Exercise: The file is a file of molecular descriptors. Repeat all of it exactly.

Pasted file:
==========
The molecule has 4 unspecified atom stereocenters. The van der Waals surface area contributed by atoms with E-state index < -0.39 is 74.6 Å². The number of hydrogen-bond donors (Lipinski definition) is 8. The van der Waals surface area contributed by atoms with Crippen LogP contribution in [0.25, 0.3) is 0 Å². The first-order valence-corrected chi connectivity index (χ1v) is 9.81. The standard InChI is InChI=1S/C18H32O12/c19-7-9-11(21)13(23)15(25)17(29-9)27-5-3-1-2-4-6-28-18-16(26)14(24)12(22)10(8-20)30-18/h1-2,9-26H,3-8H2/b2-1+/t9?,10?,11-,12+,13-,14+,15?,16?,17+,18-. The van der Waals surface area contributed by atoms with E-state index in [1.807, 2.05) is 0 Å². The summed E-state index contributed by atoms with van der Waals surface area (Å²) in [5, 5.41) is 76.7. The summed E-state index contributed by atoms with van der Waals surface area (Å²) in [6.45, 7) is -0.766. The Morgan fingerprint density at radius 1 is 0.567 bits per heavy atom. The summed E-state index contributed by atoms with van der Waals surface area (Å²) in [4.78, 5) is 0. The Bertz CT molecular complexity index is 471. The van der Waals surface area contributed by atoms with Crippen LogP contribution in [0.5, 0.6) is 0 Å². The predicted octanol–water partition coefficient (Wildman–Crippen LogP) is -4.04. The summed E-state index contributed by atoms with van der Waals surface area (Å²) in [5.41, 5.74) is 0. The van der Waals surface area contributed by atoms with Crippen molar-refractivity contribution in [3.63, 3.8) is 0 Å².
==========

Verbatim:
The molecule has 4 unspecified atom stereocenters. The van der Waals surface area contributed by atoms with E-state index < -0.39 is 74.6 Å². The number of hydrogen-bond donors (Lipinski definition) is 8. The van der Waals surface area contributed by atoms with Crippen LogP contribution in [0.25, 0.3) is 0 Å². The first-order valence-corrected chi connectivity index (χ1v) is 9.81. The standard InChI is InChI=1S/C18H32O12/c19-7-9-11(21)13(23)15(25)17(29-9)27-5-3-1-2-4-6-28-18-16(26)14(24)12(22)10(8-20)30-18/h1-2,9-26H,3-8H2/b2-1+/t9?,10?,11-,12+,13-,14+,15?,16?,17+,18-. The van der Waals surface area contributed by atoms with E-state index in [1.807, 2.05) is 0 Å². The summed E-state index contributed by atoms with van der Waals surface area (Å²) in [5, 5.41) is 76.7. The summed E-state index contributed by atoms with van der Waals surface area (Å²) in [6.45, 7) is -0.766. The Morgan fingerprint density at radius 1 is 0.567 bits per heavy atom. The summed E-state index contributed by atoms with van der Waals surface area (Å²) in [4.78, 5) is 0. The Bertz CT molecular complexity index is 471. The van der Waals surface area contributed by atoms with Crippen LogP contribution in [0.5, 0.6) is 0 Å². The predicted octanol–water partition coefficient (Wildman–Crippen LogP) is -4.04. The summed E-state index contributed by atoms with van der Waals surface area (Å²) in [5.41, 5.74) is 0. The van der Waals surface area contributed by atoms with Crippen molar-refractivity contribution in [3.63, 3.8) is 0 Å².